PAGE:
Banned/Censored Books

A variety of books are banned in schools and libraries across the US for being too political, too racially-charged, having too much sex or being irreligious, and/or socially offensive. Many of the books are literary classics. That is, legitimate works of art. Somewhere along the line, someone found the content offensive and managed to have the books removed from the shelves.

Among those deemed too political (or racial):

Uncle Tom’s Cabin -- ironically, an anti-slavery novel by American author Harriet Beecher Stowe, published in 1852 now considered to be too deprecating in its portrayal of blacks.
All Quiet on the Western Front -- a war novel by Erich Maria Remarque, a German veteran of World War I. The book describes the German soldiers' extreme physical and mental stress during the war, and the detachment from civilian life felt by many of these soldiers upon returning home from the front.
A Farewell to Arms -- a novel written by Ernest Hemingway about a love affair between the expatriate American Henry and Catherine Barkley against the backdrop of the First World War, cynical soldiers, fighting and the displacement of populations.
For Whom the Bell Tolls -- Another Hemingway novel about the Spanish Civil war.
Animal Farm -- George Orwell's barnyard social commentary.
1984 -- Another Orwell book describing a tyrannical, hive mentality future.
Doctor Zhivago -- Boris Pasternak's tragic tale of love amidst the chaos of the Russian Revolution.
Slaughterhouse-Five -- yet another war tale by Kurt Vonnegut about a man who survived being an American POW in Germany.
In the Spirit of Crazy Horse -- a book by Peter Matthiessen which chronicles "The story of Leonard Peltier and the FBI's war on the American Indian Movement".

And don't forget The Adventures of Huck Finn -- still considered to be too deprecating to blacks in some places.

The following books have been banned for having too much sex, or overt sex, or any at all:

Madame Bovary -- Gustave Flaubert's classic (1856) debut novel. The story focuses on a doctor's wife, Emma Bovary, who has adulterous affairs and lives beyond her means in order to escape the emptiness of provincial life.
Tess of the d’Urbervilles -- An English classic by Thomas Hardy published in 1891. Tess attempts to use a family connection to royalty to improve her station in life. Hardy is a master of the sublime and the tragic.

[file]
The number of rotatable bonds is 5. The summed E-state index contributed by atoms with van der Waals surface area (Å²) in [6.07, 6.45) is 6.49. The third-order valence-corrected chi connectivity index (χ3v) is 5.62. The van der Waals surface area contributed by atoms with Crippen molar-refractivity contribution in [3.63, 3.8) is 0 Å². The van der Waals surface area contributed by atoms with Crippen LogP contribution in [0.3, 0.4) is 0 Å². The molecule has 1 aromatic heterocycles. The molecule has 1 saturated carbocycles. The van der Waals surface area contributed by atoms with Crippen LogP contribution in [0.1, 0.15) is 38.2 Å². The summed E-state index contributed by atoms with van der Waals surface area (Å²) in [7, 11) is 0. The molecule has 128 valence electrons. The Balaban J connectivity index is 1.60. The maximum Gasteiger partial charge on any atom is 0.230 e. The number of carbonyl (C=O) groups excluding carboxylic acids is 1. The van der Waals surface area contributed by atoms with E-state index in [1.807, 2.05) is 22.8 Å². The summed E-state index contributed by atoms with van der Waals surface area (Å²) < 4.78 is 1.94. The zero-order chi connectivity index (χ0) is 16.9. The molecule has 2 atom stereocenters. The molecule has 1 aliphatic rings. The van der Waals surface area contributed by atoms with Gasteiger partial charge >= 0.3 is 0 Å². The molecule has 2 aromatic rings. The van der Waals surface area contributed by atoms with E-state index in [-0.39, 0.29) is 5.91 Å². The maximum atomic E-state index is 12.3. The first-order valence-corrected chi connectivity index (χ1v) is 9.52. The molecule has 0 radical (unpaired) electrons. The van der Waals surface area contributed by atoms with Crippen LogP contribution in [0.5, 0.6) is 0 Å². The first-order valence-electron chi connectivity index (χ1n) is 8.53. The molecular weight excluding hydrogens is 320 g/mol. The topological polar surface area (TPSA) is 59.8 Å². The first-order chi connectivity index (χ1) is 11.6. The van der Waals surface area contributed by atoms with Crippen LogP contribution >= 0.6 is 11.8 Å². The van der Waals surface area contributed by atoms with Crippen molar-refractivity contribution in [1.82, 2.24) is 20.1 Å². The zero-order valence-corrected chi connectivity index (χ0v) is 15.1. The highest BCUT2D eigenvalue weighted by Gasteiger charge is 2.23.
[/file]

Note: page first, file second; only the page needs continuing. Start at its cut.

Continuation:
Ulysses, by James Joyce. Considered to be one of the most important works of Modernist literature, the story follows Leopold Bloom through Dublin during an ordinary day, 16 June 1904. Ulysses' stream-of-consciousness technique, careful structuring, and experimental prose—full of puns, parodies, and allusions, as well as its rich characterizations and broad humor, made the book a highly regarded novel in the Modernist pantheon.
The Sun Also Rises, by Hemingway already mentioned above. A two-category winner.
Lady Chatterley’s Lover -- a novel by D. H. Lawrence, first published in 1928. The first edition was printed privately in Florence, Italy, with assistance from Pino Orioli; an unexpurgated edition could not be published openly in the United Kingdom until 1960. (A private edition was issued by Inky Stephensen's Mandrake Press in 1929.) The book soon became notorious for its story of the physical (and emotional) relationship between a working-class man and an upper-class woman, its explicit descriptions of sex, and its use of then-unprintable words.

By the way, the phrase four-letter word refers to a set of English-language words written with four letters which are considered profane, including common popular or slang terms for sexual activity and genitalia, and (depending on the listener/reader) sometimes also certain terms relating to Hell and/or damnation when used outside their original religious context(s), and/or slurs. The "four-letter" claim refers to the fact that a large number of English "swear words" are incidentally four-character monosyllables. This description came into use during the first half of the twentieth century.